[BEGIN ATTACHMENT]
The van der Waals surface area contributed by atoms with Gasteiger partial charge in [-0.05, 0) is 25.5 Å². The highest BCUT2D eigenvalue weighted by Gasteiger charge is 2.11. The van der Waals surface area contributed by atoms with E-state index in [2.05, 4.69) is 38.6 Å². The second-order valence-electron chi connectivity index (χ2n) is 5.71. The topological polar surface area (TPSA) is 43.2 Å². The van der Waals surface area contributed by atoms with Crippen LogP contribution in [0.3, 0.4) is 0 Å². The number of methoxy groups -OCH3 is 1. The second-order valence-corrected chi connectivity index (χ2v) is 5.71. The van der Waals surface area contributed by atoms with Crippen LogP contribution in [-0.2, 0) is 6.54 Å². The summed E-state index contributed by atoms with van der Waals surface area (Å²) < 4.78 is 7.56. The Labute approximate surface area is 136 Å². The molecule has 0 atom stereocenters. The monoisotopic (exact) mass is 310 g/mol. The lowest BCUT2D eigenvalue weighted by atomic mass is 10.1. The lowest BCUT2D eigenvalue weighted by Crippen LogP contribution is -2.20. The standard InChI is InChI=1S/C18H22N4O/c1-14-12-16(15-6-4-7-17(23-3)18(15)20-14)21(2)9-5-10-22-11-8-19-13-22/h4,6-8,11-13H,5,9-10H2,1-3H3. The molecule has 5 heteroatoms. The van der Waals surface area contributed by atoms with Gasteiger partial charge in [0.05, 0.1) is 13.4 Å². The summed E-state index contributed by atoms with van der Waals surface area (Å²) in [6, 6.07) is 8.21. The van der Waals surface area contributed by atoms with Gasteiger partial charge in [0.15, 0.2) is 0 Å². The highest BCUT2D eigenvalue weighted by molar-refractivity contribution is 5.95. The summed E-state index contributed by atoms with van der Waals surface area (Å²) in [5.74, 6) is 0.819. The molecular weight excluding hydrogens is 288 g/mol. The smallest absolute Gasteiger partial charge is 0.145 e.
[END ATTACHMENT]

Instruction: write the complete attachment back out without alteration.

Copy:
The van der Waals surface area contributed by atoms with Gasteiger partial charge in [-0.05, 0) is 25.5 Å². The highest BCUT2D eigenvalue weighted by Gasteiger charge is 2.11. The van der Waals surface area contributed by atoms with E-state index in [2.05, 4.69) is 38.6 Å². The second-order valence-electron chi connectivity index (χ2n) is 5.71. The topological polar surface area (TPSA) is 43.2 Å². The van der Waals surface area contributed by atoms with Crippen LogP contribution in [0.3, 0.4) is 0 Å². The number of methoxy groups -OCH3 is 1. The second-order valence-corrected chi connectivity index (χ2v) is 5.71. The van der Waals surface area contributed by atoms with Crippen LogP contribution in [-0.2, 0) is 6.54 Å². The summed E-state index contributed by atoms with van der Waals surface area (Å²) < 4.78 is 7.56. The Labute approximate surface area is 136 Å². The molecule has 0 atom stereocenters. The monoisotopic (exact) mass is 310 g/mol. The lowest BCUT2D eigenvalue weighted by atomic mass is 10.1. The lowest BCUT2D eigenvalue weighted by Crippen LogP contribution is -2.20. The standard InChI is InChI=1S/C18H22N4O/c1-14-12-16(15-6-4-7-17(23-3)18(15)20-14)21(2)9-5-10-22-11-8-19-13-22/h4,6-8,11-13H,5,9-10H2,1-3H3. The molecule has 5 heteroatoms. The van der Waals surface area contributed by atoms with Gasteiger partial charge in [0.05, 0.1) is 13.4 Å². The summed E-state index contributed by atoms with van der Waals surface area (Å²) in [6, 6.07) is 8.21. The van der Waals surface area contributed by atoms with Gasteiger partial charge in [0.15, 0.2) is 0 Å². The highest BCUT2D eigenvalue weighted by molar-refractivity contribution is 5.95. The summed E-state index contributed by atoms with van der Waals surface area (Å²) in [5.74, 6) is 0.819. The molecular weight excluding hydrogens is 288 g/mol. The smallest absolute Gasteiger partial charge is 0.145 e.